The elder sister, Venus Williams, was the first to win the ladies’ singles title at Wimbledon in the year 2000. She defeated the then World No.1 Martina Hingis in the quarter-finals, sister Serena in the semi-finals, and defending champion Davenport in the final. At six feet, one inch she was just an inch shorter than Davenport, but had more speed and power. Serving at over 180 kmph and stooping to unleash thunderbolts from both flanks, the new 20-year-old champion got into a winning streak that year, notching up 35 victories in a row. It’s a record that only got broken at this year’s Wimbledon when the current World No.1, Iga Swiatek, won her first-round match.
Venus defended her Wimbledon singles title in 2001, defeating Justine Henin in the final. Then she started losing to her sister, who beat her in the 2002 and 2003 finals.
A year younger than Venus and four inches shorter, Serena had a stronger build and more reliable groundstrokes, making far fewer unforced errors than her sister. From the French Open in 2002 to the Australian Open in 2003, she faced Venus in four Grand Slam finals in a row and won all of them.
Venus took a long break after losing the 2003 Wimbledon final to Serena, nursing an abdominal injury she picked up during her semi-final win over Kim Clijsters. Serena, too, was sidelined for a few months after undergoing surgery on her quadriceps. She subsequently lost the 2004 final to Maria Sharapova, the first Russian to become the World No.1.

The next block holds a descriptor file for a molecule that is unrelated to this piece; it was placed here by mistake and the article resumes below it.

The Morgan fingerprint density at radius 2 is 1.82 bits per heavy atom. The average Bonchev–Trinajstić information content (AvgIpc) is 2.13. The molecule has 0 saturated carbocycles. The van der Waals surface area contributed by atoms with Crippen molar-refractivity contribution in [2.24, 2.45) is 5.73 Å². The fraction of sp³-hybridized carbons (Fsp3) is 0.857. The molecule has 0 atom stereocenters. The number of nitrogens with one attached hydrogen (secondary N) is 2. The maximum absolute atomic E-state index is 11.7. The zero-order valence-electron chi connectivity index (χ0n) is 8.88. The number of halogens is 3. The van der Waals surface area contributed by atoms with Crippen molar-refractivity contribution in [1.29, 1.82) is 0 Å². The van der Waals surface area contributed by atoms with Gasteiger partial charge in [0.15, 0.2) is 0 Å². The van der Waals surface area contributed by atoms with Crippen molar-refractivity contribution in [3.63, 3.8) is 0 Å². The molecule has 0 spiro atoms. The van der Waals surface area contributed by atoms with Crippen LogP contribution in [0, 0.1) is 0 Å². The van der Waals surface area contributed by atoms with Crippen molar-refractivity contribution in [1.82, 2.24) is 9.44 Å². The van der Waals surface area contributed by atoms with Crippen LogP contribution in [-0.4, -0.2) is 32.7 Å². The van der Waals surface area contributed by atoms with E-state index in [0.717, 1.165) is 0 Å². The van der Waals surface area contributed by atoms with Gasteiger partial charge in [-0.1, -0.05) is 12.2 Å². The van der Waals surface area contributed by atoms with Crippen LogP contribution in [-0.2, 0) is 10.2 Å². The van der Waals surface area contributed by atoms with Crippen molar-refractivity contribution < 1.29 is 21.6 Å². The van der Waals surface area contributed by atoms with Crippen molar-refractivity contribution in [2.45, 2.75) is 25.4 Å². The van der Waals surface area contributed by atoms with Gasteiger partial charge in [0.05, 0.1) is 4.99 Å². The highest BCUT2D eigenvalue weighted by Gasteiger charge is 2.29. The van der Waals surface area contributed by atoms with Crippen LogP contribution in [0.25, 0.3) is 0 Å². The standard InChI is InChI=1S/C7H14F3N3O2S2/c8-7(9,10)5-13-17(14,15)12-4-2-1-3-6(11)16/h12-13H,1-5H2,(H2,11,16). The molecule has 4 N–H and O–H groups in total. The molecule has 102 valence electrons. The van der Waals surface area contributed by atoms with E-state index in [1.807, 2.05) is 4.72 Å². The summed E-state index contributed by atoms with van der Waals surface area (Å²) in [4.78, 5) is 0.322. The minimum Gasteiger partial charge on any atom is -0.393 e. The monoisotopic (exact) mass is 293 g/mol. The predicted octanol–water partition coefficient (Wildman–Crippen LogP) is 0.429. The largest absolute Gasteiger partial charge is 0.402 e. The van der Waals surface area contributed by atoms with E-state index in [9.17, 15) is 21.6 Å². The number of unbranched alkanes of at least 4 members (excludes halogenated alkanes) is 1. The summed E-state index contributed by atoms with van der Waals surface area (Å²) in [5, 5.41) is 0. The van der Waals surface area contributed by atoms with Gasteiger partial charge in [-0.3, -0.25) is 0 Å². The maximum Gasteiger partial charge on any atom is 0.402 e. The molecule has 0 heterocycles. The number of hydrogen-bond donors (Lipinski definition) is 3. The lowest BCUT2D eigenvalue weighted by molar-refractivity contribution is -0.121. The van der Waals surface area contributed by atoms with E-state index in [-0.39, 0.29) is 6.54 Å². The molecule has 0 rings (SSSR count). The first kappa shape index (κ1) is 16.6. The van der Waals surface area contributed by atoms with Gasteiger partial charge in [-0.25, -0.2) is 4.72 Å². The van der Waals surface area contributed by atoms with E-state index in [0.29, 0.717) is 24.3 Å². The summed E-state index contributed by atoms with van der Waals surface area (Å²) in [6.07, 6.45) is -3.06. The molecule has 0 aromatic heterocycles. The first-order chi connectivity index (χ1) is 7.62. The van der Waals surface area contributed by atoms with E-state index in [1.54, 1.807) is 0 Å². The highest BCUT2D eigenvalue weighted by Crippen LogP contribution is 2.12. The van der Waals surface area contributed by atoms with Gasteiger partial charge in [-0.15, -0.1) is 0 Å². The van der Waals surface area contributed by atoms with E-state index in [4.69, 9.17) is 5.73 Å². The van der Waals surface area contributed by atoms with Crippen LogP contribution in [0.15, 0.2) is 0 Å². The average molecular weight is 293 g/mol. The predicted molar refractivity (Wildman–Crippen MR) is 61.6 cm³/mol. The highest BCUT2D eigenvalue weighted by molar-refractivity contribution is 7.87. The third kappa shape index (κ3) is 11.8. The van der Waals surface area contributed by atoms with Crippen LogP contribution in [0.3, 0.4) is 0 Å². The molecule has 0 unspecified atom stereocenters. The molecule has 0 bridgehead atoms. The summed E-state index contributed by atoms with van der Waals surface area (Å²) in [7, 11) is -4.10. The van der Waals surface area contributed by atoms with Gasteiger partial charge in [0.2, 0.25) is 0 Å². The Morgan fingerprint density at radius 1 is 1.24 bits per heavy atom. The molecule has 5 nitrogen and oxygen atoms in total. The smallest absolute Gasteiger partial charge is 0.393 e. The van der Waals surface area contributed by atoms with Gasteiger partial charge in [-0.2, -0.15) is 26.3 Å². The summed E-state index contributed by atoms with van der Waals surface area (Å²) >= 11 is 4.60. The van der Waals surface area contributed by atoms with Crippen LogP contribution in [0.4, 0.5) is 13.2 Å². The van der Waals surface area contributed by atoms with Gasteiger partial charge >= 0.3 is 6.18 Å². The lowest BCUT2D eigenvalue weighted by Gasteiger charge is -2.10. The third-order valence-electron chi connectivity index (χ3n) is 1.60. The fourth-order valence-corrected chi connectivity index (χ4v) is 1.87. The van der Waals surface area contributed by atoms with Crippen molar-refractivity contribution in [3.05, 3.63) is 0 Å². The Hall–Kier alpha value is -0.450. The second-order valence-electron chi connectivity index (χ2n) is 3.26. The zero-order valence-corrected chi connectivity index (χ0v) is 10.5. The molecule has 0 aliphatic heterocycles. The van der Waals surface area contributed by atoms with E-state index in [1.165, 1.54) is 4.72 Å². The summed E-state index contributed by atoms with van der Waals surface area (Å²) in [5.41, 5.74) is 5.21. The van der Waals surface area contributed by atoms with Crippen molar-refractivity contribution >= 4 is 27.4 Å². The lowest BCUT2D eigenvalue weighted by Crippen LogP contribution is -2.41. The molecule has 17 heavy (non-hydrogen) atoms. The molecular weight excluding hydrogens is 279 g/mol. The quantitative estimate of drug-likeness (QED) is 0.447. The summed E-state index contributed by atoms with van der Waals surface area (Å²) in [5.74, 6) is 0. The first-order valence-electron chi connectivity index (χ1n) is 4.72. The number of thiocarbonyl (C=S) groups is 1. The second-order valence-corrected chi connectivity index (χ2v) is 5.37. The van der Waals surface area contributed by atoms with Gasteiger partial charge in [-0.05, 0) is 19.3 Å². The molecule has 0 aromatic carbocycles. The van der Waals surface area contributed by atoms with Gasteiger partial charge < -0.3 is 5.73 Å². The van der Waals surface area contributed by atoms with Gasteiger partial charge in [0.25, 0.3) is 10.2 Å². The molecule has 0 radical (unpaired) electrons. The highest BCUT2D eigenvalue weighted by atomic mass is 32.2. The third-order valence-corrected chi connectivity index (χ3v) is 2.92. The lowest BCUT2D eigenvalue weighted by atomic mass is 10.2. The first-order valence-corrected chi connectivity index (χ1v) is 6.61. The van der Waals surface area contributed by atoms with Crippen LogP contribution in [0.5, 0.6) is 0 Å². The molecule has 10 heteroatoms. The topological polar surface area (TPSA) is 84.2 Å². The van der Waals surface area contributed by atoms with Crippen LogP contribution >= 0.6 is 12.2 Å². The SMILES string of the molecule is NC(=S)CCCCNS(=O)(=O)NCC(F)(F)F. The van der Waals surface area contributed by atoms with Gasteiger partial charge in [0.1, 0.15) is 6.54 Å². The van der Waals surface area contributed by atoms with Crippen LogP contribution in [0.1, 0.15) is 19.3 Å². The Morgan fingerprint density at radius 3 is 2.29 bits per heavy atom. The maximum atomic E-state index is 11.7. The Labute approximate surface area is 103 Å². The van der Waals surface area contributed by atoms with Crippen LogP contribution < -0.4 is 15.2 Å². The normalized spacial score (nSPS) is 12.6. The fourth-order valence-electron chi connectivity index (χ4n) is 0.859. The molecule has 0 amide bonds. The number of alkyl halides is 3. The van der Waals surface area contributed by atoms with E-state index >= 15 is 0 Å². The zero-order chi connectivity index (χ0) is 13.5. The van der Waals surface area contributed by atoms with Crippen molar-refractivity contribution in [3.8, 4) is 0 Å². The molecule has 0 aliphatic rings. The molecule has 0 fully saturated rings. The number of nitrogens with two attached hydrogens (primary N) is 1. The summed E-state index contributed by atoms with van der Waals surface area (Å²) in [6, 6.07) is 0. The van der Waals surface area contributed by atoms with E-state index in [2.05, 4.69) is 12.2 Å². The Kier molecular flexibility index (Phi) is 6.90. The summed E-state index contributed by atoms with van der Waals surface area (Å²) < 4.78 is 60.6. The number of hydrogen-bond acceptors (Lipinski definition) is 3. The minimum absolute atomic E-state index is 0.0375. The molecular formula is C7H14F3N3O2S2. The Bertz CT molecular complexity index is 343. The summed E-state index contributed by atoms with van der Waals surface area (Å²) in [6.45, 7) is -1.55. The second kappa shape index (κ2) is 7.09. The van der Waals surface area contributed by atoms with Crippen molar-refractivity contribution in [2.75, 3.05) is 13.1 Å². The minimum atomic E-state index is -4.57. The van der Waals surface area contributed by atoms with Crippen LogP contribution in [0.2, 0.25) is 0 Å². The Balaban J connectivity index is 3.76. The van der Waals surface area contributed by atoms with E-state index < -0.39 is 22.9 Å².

Venus, on a comeback trail, avenged Serena’s loss by defeating Sharapova in the 2005 semi-finals en route to her third Wimbledon title, an encore of the 2000 final against Davenport. A wrist injury affected her performances the following year, but she was back in full flight, winning back-to-back Wimbledon singles titles in 2007 and 2008, prevailing over her sister in the last one. The saga of the two sisters facing each other in the ladies’ singles finals at Wimbledon ended in 2009 with Serena beating Venus.